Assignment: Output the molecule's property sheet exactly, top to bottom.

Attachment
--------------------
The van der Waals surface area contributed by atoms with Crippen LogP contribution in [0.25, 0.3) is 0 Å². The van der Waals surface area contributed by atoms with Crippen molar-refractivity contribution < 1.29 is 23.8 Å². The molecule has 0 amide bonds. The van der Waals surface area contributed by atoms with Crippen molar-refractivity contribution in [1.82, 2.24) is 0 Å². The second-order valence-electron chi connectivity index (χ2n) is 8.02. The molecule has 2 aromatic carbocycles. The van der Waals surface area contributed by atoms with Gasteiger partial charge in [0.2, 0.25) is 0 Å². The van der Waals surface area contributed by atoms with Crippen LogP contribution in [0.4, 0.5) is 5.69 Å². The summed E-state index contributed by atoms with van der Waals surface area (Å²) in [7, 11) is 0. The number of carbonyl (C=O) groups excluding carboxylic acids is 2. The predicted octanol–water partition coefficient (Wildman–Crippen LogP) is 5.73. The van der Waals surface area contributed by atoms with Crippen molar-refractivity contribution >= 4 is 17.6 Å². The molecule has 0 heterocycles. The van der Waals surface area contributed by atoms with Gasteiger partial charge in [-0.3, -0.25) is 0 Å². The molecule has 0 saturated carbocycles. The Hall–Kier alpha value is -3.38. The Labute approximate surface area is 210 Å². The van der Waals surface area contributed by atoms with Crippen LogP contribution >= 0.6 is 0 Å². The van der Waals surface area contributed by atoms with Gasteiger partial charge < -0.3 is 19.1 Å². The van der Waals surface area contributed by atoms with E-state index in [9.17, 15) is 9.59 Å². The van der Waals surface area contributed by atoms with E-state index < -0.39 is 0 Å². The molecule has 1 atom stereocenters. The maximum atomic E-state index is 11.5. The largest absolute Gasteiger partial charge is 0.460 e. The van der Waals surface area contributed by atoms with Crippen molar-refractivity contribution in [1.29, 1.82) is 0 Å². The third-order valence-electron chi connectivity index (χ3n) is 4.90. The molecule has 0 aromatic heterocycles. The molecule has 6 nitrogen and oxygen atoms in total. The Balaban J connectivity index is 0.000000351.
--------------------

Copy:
The van der Waals surface area contributed by atoms with Crippen LogP contribution in [0.25, 0.3) is 0 Å². The van der Waals surface area contributed by atoms with Crippen molar-refractivity contribution < 1.29 is 23.8 Å². The molecule has 0 amide bonds. The van der Waals surface area contributed by atoms with Crippen molar-refractivity contribution in [1.82, 2.24) is 0 Å². The second-order valence-electron chi connectivity index (χ2n) is 8.02. The molecule has 2 aromatic carbocycles. The van der Waals surface area contributed by atoms with Gasteiger partial charge in [0.2, 0.25) is 0 Å². The van der Waals surface area contributed by atoms with Crippen LogP contribution in [0.4, 0.5) is 5.69 Å². The summed E-state index contributed by atoms with van der Waals surface area (Å²) in [7, 11) is 0. The number of carbonyl (C=O) groups excluding carboxylic acids is 2. The predicted octanol–water partition coefficient (Wildman–Crippen LogP) is 5.73. The van der Waals surface area contributed by atoms with Crippen molar-refractivity contribution >= 4 is 17.6 Å². The molecule has 0 heterocycles. The van der Waals surface area contributed by atoms with Gasteiger partial charge in [-0.3, -0.25) is 0 Å². The molecule has 0 saturated carbocycles. The Hall–Kier alpha value is -3.38. The Labute approximate surface area is 210 Å². The van der Waals surface area contributed by atoms with Crippen LogP contribution >= 0.6 is 0 Å². The van der Waals surface area contributed by atoms with Gasteiger partial charge < -0.3 is 19.1 Å². The van der Waals surface area contributed by atoms with E-state index in [9.17, 15) is 9.59 Å². The van der Waals surface area contributed by atoms with E-state index < -0.39 is 0 Å². The molecule has 1 atom stereocenters. The maximum atomic E-state index is 11.5. The largest absolute Gasteiger partial charge is 0.460 e. The van der Waals surface area contributed by atoms with Crippen molar-refractivity contribution in [1.29, 1.82) is 0 Å². The third-order valence-electron chi connectivity index (χ3n) is 4.90. The molecule has 0 aromatic heterocycles. The molecule has 6 nitrogen and oxygen atoms in total. The Balaban J connectivity index is 0.000000351.